Wednesday, March 13, 2013


In the US a new fad by the name "Glutenphobia" seems to be emerging for reasons not easily understood. Whether people are being mis-educated by the gluten free food products industry which had invested billions of dollars in developing hundreds of new products devoid of gluten or due to genuine experience of feeling better by avoiding gluten is a mystery which has to be probed further. What is intriguing is why scientists are not coming forward to categorically say that Gluten is harmless to people without any history Celiac disease or bring out any fact that implies this protein in any other human ailment. WHO has a role in demystifying the confusion surrounding Gluten through transparent studies involving human beings. Here is a commentary on this crazy trend in the US which speaks volume about the unimaginable clout food industry enjoys to day!  

"Around the beginning of 2012 this thing starts to rise, and it has yet to peak," Balzer says. "Right now 29 percent of the adult population says, 'I'd like to cut back or avoid gluten completely.' "Indeed, he says, people in his biweekly survey of 1,000 people were more likely to say they're trying to go gluten-free than to say they're dieting. That's interesting, since less than 1 percent of people have celiac disease, according to the National Institutes of Health. Those people can't tolerate gluten, a protein in wheat, rye and barley. For them, avoiding gluten is the only way to avoid painful gastrointestinal problems and other symptoms caused by this autoimmune disorder. But if the other 28 percent of people don't have celiac, why are they trying to shun gluten? It could be that they're sensitive to gluten. As we've previously reported, a small number of studies have found that people who don't have celiac can still have difficulties digesting gluten. Or they could just think it sounds healthful.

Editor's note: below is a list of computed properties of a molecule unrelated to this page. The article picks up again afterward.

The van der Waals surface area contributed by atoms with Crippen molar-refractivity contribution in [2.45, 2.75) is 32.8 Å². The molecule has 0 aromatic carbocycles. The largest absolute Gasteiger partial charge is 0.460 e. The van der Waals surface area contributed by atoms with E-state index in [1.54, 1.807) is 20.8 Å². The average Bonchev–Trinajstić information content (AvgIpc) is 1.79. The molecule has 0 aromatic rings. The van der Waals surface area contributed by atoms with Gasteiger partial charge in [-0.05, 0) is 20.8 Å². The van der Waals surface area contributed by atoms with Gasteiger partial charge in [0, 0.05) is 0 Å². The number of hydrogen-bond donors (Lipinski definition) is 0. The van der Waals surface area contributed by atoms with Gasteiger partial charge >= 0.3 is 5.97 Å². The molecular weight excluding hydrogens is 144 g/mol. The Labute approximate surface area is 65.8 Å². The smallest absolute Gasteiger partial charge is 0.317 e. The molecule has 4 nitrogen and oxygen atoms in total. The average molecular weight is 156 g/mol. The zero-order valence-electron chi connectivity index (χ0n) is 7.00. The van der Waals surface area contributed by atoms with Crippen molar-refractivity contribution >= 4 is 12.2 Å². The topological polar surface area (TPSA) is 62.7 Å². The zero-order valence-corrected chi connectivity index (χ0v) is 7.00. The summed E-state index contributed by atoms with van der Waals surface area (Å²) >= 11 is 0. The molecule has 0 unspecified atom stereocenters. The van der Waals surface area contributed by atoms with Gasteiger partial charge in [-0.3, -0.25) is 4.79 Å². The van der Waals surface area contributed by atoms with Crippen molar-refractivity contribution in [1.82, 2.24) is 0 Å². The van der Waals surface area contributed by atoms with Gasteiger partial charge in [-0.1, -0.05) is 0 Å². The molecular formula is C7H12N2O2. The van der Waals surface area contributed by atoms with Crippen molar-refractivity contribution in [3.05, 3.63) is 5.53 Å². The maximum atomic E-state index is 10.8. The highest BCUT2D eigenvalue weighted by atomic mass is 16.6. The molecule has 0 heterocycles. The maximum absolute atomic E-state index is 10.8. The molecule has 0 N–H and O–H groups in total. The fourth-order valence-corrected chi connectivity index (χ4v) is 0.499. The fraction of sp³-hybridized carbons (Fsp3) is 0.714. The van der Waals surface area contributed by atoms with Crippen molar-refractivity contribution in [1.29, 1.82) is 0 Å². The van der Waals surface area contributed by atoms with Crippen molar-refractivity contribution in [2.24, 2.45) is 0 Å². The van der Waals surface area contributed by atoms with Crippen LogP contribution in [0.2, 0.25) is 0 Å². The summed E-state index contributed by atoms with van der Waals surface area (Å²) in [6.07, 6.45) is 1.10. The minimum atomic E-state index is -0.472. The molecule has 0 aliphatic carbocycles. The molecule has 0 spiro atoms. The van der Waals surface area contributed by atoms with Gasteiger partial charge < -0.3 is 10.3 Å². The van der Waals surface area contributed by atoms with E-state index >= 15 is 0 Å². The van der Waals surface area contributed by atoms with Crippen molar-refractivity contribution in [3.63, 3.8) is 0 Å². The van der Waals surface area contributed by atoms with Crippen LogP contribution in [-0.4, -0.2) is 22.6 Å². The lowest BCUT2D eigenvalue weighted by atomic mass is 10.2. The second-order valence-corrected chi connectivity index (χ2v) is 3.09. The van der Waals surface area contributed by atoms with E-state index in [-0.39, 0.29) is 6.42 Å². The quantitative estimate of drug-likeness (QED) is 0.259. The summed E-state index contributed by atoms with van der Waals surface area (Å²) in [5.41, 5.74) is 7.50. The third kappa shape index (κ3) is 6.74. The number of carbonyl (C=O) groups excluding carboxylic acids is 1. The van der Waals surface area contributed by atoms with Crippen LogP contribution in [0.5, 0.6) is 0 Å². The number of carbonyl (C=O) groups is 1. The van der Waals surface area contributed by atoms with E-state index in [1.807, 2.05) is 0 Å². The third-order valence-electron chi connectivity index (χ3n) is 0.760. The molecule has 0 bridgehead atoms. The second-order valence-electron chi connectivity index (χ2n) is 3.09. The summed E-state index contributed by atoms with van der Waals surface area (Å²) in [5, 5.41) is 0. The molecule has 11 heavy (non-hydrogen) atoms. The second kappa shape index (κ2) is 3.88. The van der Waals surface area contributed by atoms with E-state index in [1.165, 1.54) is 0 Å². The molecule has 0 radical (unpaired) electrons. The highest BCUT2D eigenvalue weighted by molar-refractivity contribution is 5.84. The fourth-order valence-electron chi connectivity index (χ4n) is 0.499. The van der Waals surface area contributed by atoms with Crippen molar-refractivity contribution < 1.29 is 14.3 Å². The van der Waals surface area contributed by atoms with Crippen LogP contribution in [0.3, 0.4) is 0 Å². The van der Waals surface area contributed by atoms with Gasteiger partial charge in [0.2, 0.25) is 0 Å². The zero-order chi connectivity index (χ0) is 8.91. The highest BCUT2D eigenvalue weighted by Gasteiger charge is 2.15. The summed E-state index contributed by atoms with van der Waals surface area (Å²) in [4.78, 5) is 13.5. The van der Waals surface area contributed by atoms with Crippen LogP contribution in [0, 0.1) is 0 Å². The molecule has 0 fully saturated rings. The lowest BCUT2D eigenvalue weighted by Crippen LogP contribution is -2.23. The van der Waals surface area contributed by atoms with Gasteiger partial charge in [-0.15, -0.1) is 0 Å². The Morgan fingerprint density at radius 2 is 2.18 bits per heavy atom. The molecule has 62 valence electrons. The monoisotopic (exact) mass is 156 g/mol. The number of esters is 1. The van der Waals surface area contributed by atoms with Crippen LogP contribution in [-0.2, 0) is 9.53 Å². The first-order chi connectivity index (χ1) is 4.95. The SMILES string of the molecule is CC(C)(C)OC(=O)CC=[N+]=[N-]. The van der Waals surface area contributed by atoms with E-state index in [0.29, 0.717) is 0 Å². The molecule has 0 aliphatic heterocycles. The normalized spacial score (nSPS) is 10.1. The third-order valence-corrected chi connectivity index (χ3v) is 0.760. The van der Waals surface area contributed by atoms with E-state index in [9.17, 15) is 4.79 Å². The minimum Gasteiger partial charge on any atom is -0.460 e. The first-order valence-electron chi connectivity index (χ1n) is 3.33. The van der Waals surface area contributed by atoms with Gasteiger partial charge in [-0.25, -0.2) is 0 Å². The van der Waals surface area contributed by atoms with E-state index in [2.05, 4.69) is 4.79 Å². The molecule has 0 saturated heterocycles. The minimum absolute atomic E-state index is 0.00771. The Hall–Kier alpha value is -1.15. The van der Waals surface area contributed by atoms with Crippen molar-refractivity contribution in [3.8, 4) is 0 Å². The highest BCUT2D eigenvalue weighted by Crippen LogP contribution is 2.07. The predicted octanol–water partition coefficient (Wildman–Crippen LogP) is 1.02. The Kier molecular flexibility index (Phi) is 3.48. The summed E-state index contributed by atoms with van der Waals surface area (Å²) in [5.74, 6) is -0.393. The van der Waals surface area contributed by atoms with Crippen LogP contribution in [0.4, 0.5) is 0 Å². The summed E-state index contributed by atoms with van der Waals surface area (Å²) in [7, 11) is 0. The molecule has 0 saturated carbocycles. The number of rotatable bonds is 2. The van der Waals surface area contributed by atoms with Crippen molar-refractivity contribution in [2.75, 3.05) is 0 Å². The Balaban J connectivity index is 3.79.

Occasionally there are reports by individuals that their undefined or non-diagnosed  health problems are relieved by avoiding Gluten in their daily diet though such claims have no scientific basis. If gluten free food products are tastier or more appealing to the consumers, such facts should be brought to surface through scientifically controlled sensory studies. Of course it is very difficult to predict consumer behavior. The example of the so called energy drinks, loaded with caffeine which is doing roaring business in spite of reported deaths among those consuming this beverage, is an example of wrong consumer perception regarding connection between health and food. Or for that matter the defeat of the proposal in California for fair labeling of GM foods is still an enigma with no rhyme or reason! If the rising demand for gluten free products in the US is driven by the industry with vested interests claiming non-existing advantages, it is time this bluff is rebutted by those responsible for consumer well being.   


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